Epic weather incoming for the weekend! We are going to see temperatures in the 20’s across the lower half of the province! This means we should see most of our local fisheries picking up.
We have seen relatively low water on our local rivers and the cool night temps. have kept the water clear. This warm high-pressure system might change things and we should see some snow melt this weekend across the Lower Mainland. We will also see some ice melt in the interior.
From the water we have details on the Squamish, Harrison and Chilliwack in the freshwater section and we have some details on interior lakes in the still water section of the report. This week, Alex also has a detailed piece on early season bass lures that you will want in your kit. We expect this warm weather to kick off bass fishing locally.
The big news this week on the fishing regulation and politics front is that it is time to take action with regard to the closed saltwater chinook fisheries. We are halfway through April and are still operating under interim regulations. Sustainable proposals from the Sports Fishing Advisory Board and recommendations from the DFO have been on the Fisheries minister Bernadette Jordan’s desk for weeks but she has still not made any announcement on changes. In a response letter to the SFAB she assured that science would dictate the office’s decision but the letter then pointed out a number of political issues that needed to be considered as directly contradictory to the statement that science would dictate her decision.
It is now time to call, write and email her office in support of sustainable access to salmon. Check out the video version of the fishing report this week where Matt goes over it in detail and has information on how you can take 5 mins. and let the minster know that we need data driven, science-based decisions and we need them now. Follow these links for information on how to write and call her and of course Matt will also go over a bunch of fishing news in the video version!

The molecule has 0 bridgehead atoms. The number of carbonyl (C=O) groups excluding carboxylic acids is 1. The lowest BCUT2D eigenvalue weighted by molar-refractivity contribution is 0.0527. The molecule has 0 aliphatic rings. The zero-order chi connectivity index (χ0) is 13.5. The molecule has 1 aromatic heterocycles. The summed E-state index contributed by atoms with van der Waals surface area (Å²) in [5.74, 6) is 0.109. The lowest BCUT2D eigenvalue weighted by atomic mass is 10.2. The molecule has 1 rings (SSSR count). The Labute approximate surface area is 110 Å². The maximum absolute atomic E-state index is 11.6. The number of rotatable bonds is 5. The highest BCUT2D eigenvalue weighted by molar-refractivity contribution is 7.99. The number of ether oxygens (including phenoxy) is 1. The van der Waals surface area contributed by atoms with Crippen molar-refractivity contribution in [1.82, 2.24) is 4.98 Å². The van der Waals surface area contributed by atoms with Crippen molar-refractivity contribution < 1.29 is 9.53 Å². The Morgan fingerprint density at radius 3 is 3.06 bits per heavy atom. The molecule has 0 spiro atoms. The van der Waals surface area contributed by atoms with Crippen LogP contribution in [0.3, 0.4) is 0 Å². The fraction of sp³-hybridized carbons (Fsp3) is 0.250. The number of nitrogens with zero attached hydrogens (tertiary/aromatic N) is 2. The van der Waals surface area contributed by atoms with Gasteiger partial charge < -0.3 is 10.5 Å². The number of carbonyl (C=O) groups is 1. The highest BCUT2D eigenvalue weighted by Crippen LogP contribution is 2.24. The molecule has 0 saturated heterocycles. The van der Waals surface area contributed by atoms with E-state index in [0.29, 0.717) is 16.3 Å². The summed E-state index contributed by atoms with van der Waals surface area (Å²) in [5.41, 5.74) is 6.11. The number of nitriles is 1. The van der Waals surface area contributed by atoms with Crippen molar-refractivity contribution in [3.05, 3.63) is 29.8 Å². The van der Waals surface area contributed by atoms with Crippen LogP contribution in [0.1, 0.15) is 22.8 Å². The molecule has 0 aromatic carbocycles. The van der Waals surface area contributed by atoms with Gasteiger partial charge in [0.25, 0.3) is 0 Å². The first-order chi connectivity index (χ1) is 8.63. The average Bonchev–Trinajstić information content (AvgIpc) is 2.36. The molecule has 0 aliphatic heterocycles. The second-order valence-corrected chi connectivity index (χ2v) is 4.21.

CLASSES AND COURSES
Introduction to Fly Fishing Lakes
This course will give you an in-depth look at the fundamentals of fly fishing lakes. We explore equipment, techniques, major insect hatches and ideal lakes to begin with. You will learn all you need to plan your next successful lake trip to one of BC’s 5,000 lakes! This course is comprised of one 3hr evening seminar.
Date: Wednesday, April 21
Seminar Time: 6:30-9:30 pm
Cost: $50 per person + GST
Introduction to Chironomid Techniques
Chironomids are the number one food source for trout in BC’s lakes; however, few anglers have taken the time to become true masters of this discipline. Those that do are often rewarded with the largest fish. Trevor is a former member of the Canadian Fly Fishing Team and an excellent chironomid angler. Dedication to his sport has helped Trevor become one of the top fly fishermen in the province as well as a fisheries biologist working for Hemmera. This course is comprised of one 3hr Zoom seminar. Content is for beginner to advanced.
Date: Monday, April 19
Seminar Time: 6:30pm – 9:30pm via zoom
Cost: $50 per person + GST
Introduction to Fly Fishing
This course was specifically designed to give the new fly fisher the basic knowledge, casting skills and fly fishing strategies to effectively fish our local BC waters. This course is comprised of two sessions; 3hr evening seminar and a 3hr casting session.
Date: Seminar May 11 & Casting May 16